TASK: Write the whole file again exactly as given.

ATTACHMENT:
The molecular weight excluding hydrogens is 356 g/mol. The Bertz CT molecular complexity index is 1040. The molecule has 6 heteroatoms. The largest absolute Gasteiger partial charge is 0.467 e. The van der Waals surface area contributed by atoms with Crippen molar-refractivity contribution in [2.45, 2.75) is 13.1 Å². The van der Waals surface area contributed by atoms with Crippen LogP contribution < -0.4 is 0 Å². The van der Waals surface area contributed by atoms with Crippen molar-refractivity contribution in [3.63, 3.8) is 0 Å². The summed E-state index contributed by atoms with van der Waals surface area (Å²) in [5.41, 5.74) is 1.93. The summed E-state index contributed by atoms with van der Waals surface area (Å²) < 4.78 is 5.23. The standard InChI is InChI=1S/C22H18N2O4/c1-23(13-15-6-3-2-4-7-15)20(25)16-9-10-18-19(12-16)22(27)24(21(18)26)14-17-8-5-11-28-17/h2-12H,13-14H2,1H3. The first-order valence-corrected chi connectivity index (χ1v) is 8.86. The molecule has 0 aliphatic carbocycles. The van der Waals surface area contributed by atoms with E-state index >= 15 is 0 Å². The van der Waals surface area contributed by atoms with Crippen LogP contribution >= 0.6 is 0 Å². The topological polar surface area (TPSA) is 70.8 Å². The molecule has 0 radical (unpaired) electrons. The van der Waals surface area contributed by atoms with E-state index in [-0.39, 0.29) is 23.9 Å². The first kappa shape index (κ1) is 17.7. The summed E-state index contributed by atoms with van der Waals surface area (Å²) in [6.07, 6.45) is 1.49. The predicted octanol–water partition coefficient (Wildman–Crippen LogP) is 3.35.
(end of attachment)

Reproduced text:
The molecular weight excluding hydrogens is 356 g/mol. The Bertz CT molecular complexity index is 1040. The molecule has 6 heteroatoms. The largest absolute Gasteiger partial charge is 0.467 e. The van der Waals surface area contributed by atoms with Crippen molar-refractivity contribution in [2.45, 2.75) is 13.1 Å². The van der Waals surface area contributed by atoms with Crippen LogP contribution < -0.4 is 0 Å². The van der Waals surface area contributed by atoms with Crippen molar-refractivity contribution in [3.63, 3.8) is 0 Å². The summed E-state index contributed by atoms with van der Waals surface area (Å²) in [5.41, 5.74) is 1.93. The summed E-state index contributed by atoms with van der Waals surface area (Å²) < 4.78 is 5.23. The standard InChI is InChI=1S/C22H18N2O4/c1-23(13-15-6-3-2-4-7-15)20(25)16-9-10-18-19(12-16)22(27)24(21(18)26)14-17-8-5-11-28-17/h2-12H,13-14H2,1H3. The first-order valence-corrected chi connectivity index (χ1v) is 8.86. The molecule has 0 aliphatic carbocycles. The van der Waals surface area contributed by atoms with E-state index >= 15 is 0 Å². The van der Waals surface area contributed by atoms with Crippen LogP contribution >= 0.6 is 0 Å². The topological polar surface area (TPSA) is 70.8 Å². The molecule has 0 radical (unpaired) electrons. The van der Waals surface area contributed by atoms with E-state index in [-0.39, 0.29) is 23.9 Å². The first kappa shape index (κ1) is 17.7. The summed E-state index contributed by atoms with van der Waals surface area (Å²) in [6.07, 6.45) is 1.49. The predicted octanol–water partition coefficient (Wildman–Crippen LogP) is 3.35.